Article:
- Measuringduopolypower in the British electricity spot market, Wolfram, C. D. (1999). American Economic Review,89(4), 805-826. This research examines the study of market power in the British Industry. This research aims to show that the prices of electricity is not as high as stipulated by various models, although it is higher than marginal cost. It also shows the relationship between various factors and price.
- Price competition in aduopolycommon retailer channel, Choi, S. C. (1996).Journal of retailing,72(2), 117-134. This research examines the effects of (horizontal) product differentiation and (horizontal) store differentiation in a system where there are duopoly manufacturers and duopoly common retailers.
- Duopolymodels with consistent conjectures, Bresnahan, T. F. (1981). The American Economic Review,71(5), 934-945. This paper explores different duopoly models with consistent conjectures with regards to the Bertrand and Cournot theories. After different research and studies, results show that neither the Bertrand nor the Cournot theories are compatible with conjectures, and thus, a new theory is employed. This article aims to show that the Nash's equilibrium is the perfect theory for analysing consistent conjectures.
- Speculationduopolywith agreement to disagree: Can overconfidence survive the market test?, Kyle, A. S., & Wang, F. A. (1997).The Journal of Finance,52(5), 2073-2090. This article emphasizes on overconfidence and how it helps manager generate higher profits in a duopoly market.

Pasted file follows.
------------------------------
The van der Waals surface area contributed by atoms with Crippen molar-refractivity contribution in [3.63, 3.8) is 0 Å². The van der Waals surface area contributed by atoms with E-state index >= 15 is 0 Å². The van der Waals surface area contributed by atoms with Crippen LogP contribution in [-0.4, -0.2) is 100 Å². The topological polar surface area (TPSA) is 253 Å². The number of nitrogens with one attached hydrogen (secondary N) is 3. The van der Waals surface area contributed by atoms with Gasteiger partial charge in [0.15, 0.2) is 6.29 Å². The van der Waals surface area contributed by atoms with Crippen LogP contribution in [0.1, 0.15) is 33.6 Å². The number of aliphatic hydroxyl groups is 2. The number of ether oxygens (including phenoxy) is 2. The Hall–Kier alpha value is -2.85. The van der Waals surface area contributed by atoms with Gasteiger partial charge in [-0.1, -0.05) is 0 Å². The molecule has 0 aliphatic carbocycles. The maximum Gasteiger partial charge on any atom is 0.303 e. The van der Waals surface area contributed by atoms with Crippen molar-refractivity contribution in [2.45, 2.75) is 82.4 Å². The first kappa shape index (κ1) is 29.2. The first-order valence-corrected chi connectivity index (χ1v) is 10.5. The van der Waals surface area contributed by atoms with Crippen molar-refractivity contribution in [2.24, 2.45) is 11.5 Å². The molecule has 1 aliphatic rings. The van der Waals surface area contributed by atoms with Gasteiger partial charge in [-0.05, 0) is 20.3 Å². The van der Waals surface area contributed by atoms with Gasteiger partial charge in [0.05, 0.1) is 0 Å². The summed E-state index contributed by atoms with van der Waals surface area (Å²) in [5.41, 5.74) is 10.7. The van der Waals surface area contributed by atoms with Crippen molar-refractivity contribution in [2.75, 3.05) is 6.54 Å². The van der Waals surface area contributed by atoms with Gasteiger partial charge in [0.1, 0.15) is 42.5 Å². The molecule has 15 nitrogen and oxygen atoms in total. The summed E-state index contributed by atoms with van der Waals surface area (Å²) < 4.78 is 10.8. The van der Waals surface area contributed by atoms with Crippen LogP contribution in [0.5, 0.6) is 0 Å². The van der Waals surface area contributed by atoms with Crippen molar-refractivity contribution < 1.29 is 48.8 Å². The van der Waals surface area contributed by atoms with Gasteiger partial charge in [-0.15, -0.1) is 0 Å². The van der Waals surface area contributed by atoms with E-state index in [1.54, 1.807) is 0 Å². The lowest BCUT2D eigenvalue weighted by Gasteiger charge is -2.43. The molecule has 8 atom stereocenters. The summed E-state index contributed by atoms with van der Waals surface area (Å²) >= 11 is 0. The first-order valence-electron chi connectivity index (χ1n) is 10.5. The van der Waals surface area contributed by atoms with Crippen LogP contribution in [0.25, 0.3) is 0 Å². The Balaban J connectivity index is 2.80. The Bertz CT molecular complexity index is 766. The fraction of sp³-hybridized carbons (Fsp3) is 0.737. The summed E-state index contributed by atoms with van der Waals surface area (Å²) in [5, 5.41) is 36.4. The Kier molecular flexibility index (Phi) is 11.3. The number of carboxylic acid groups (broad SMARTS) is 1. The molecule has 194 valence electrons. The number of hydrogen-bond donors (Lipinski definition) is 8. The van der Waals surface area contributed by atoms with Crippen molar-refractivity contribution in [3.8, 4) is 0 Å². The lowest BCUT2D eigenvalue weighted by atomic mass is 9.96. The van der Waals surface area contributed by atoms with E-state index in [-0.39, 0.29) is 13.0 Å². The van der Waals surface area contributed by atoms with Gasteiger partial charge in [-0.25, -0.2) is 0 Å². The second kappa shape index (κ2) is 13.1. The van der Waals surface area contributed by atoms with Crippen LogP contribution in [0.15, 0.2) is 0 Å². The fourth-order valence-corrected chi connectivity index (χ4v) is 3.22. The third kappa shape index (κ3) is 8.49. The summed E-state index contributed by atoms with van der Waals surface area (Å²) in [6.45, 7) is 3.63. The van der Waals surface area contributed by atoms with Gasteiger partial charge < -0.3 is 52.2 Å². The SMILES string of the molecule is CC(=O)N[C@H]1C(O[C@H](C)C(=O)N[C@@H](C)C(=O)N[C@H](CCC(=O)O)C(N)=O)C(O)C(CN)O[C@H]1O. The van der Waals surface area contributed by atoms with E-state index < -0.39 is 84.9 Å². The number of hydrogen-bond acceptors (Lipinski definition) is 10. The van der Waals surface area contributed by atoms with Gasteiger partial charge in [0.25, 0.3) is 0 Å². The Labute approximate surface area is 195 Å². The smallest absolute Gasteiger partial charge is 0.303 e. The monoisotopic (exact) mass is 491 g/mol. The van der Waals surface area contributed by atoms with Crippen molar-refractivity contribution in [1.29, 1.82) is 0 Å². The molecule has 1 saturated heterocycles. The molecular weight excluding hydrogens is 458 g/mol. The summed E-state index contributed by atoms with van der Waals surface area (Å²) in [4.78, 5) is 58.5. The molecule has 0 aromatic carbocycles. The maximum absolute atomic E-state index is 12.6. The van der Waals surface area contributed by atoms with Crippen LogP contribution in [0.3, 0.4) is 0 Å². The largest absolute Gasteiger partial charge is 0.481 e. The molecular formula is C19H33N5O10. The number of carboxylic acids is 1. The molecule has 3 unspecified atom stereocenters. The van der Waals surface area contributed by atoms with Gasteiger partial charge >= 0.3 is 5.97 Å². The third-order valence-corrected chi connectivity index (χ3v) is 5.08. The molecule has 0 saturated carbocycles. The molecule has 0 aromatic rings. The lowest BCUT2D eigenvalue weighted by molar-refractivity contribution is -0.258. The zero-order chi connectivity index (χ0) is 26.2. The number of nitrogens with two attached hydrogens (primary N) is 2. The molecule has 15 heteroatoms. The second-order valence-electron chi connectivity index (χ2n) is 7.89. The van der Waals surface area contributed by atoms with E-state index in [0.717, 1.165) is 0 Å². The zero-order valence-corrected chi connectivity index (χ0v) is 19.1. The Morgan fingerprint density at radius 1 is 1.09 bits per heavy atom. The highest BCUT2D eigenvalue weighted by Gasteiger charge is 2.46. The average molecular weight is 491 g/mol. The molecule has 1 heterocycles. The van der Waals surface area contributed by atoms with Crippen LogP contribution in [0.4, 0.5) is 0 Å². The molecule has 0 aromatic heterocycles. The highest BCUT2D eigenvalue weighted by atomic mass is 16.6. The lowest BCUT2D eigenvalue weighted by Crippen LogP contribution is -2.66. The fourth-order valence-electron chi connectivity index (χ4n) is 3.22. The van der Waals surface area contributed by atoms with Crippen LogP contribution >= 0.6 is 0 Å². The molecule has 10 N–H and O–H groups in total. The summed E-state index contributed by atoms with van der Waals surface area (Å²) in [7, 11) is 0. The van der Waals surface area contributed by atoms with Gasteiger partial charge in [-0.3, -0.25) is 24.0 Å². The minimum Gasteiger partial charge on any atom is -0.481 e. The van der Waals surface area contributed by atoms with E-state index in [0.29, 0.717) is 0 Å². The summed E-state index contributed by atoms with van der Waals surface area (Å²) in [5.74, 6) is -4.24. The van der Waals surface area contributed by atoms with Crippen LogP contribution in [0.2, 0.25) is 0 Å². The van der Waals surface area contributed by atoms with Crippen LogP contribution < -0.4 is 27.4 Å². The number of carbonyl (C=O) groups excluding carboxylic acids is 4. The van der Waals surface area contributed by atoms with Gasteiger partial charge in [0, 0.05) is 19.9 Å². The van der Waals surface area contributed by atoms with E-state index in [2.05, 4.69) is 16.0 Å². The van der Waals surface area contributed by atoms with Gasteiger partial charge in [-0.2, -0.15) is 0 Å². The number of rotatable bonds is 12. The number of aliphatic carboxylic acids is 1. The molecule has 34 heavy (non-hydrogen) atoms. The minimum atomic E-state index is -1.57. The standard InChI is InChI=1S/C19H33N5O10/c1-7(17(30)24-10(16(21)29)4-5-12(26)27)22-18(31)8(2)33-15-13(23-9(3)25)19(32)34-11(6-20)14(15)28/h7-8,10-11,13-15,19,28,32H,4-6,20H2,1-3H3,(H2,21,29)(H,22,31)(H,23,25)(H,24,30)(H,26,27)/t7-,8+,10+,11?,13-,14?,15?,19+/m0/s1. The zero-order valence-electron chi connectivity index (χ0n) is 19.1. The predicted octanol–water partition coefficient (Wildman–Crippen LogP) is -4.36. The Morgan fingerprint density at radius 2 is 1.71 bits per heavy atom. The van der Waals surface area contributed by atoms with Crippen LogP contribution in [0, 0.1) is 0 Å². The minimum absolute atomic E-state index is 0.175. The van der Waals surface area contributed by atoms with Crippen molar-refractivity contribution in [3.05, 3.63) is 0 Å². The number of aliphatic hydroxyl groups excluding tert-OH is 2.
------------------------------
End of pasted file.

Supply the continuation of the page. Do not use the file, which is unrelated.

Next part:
- Product and price competition in aduopoly, Moorthy, K. S. (1988). Marketing science,7(2), 141-168. This research explores the problems posed in a duopoly system. The objective is to show the factors that contribute to the successes and failures of a particular firm as opposed another in a duopoly system.
- Fee versus royalty licensing in a Cournotduopolymodel, Wang, X. H. (1998). Economics letters,60(1), 55-62. This paper finds that royalty licensing can be superior to fixed-fee licensing for the patent-holding firm when the cost-reducing innovation is non-drastic. The reason for this result is that the patent-holding firm enjoys a cost advantage over the licensee under royalty licensing while the two firms compete on equal footing under fixed-fee licensing.
- Priceduopolyand capacity constraints, Levitan, R., & Shubik, M. (1972). International Economic Review, 111-122. This paper examines a simple model of a duopoly situation where two firms compete with price as the strategic variable and in which the firms are limited to capacity constraint. Using this model, this paper aims to review some important developments of the duopoly theory concerned with the existence of equilibrium.
- Cooperative and noncooperative R&D induopolywith spillovers: Comment, Henriques, I. (1990). The American Economic Review,80(3), 638-640. This article examines the Aspremont and Jacquemin duopoly model of R&D spillovers aimed at comparing several equilibrium concepts (for cooperative and non-cooperative models). The authors wishes to show that the Aspremont and Jacquemin model is only meaningful in cases where the noncooperative solution is stable. They also wish to show the impact of spillover level on equilibrium for the cooperative model.